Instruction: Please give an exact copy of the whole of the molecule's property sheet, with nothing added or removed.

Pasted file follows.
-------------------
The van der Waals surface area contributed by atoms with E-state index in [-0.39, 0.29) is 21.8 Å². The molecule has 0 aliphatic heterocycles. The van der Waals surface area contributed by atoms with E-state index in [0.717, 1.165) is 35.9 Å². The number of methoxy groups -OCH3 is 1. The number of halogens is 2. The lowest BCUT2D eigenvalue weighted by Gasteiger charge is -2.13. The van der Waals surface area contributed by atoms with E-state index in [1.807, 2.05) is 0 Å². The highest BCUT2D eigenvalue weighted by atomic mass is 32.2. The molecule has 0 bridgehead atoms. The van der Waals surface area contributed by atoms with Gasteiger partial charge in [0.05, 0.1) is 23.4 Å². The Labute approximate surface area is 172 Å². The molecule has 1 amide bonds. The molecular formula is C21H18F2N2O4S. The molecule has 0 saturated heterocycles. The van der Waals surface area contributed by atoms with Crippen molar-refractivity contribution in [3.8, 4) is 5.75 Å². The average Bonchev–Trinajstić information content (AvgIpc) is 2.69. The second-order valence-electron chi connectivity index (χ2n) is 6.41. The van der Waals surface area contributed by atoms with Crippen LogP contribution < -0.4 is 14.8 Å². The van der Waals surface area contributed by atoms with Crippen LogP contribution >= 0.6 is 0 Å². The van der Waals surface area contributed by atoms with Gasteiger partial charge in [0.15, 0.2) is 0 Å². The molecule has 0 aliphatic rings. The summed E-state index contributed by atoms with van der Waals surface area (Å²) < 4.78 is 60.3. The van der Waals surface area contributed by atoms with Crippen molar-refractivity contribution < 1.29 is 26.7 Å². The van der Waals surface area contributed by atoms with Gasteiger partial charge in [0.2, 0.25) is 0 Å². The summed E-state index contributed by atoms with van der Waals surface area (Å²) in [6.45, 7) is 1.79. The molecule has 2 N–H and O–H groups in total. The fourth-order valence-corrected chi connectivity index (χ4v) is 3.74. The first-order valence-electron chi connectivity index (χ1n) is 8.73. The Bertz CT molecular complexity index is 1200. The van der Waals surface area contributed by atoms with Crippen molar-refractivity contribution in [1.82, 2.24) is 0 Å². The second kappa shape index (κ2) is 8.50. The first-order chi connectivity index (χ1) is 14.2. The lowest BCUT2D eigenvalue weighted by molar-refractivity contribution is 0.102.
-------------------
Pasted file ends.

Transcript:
The van der Waals surface area contributed by atoms with E-state index in [-0.39, 0.29) is 21.8 Å². The molecule has 0 aliphatic heterocycles. The van der Waals surface area contributed by atoms with E-state index in [0.717, 1.165) is 35.9 Å². The number of methoxy groups -OCH3 is 1. The number of halogens is 2. The lowest BCUT2D eigenvalue weighted by Gasteiger charge is -2.13. The van der Waals surface area contributed by atoms with E-state index in [1.807, 2.05) is 0 Å². The highest BCUT2D eigenvalue weighted by atomic mass is 32.2. The molecule has 0 bridgehead atoms. The van der Waals surface area contributed by atoms with Gasteiger partial charge in [0.05, 0.1) is 23.4 Å². The Labute approximate surface area is 172 Å². The molecule has 1 amide bonds. The molecular formula is C21H18F2N2O4S. The molecule has 0 saturated heterocycles. The van der Waals surface area contributed by atoms with Crippen molar-refractivity contribution in [3.8, 4) is 5.75 Å². The average Bonchev–Trinajstić information content (AvgIpc) is 2.69. The second-order valence-electron chi connectivity index (χ2n) is 6.41. The van der Waals surface area contributed by atoms with Crippen LogP contribution < -0.4 is 14.8 Å². The van der Waals surface area contributed by atoms with Crippen LogP contribution >= 0.6 is 0 Å². The van der Waals surface area contributed by atoms with Gasteiger partial charge in [0.15, 0.2) is 0 Å². The molecule has 0 aliphatic rings. The summed E-state index contributed by atoms with van der Waals surface area (Å²) < 4.78 is 60.3. The van der Waals surface area contributed by atoms with Crippen molar-refractivity contribution < 1.29 is 26.7 Å². The van der Waals surface area contributed by atoms with Gasteiger partial charge in [0.2, 0.25) is 0 Å². The summed E-state index contributed by atoms with van der Waals surface area (Å²) in [6.45, 7) is 1.79. The molecule has 2 N–H and O–H groups in total. The fourth-order valence-corrected chi connectivity index (χ4v) is 3.74. The first-order valence-electron chi connectivity index (χ1n) is 8.73. The Bertz CT molecular complexity index is 1200. The van der Waals surface area contributed by atoms with Crippen molar-refractivity contribution in [1.82, 2.24) is 0 Å². The second kappa shape index (κ2) is 8.50. The first-order chi connectivity index (χ1) is 14.2. The lowest BCUT2D eigenvalue weighted by molar-refractivity contribution is 0.102.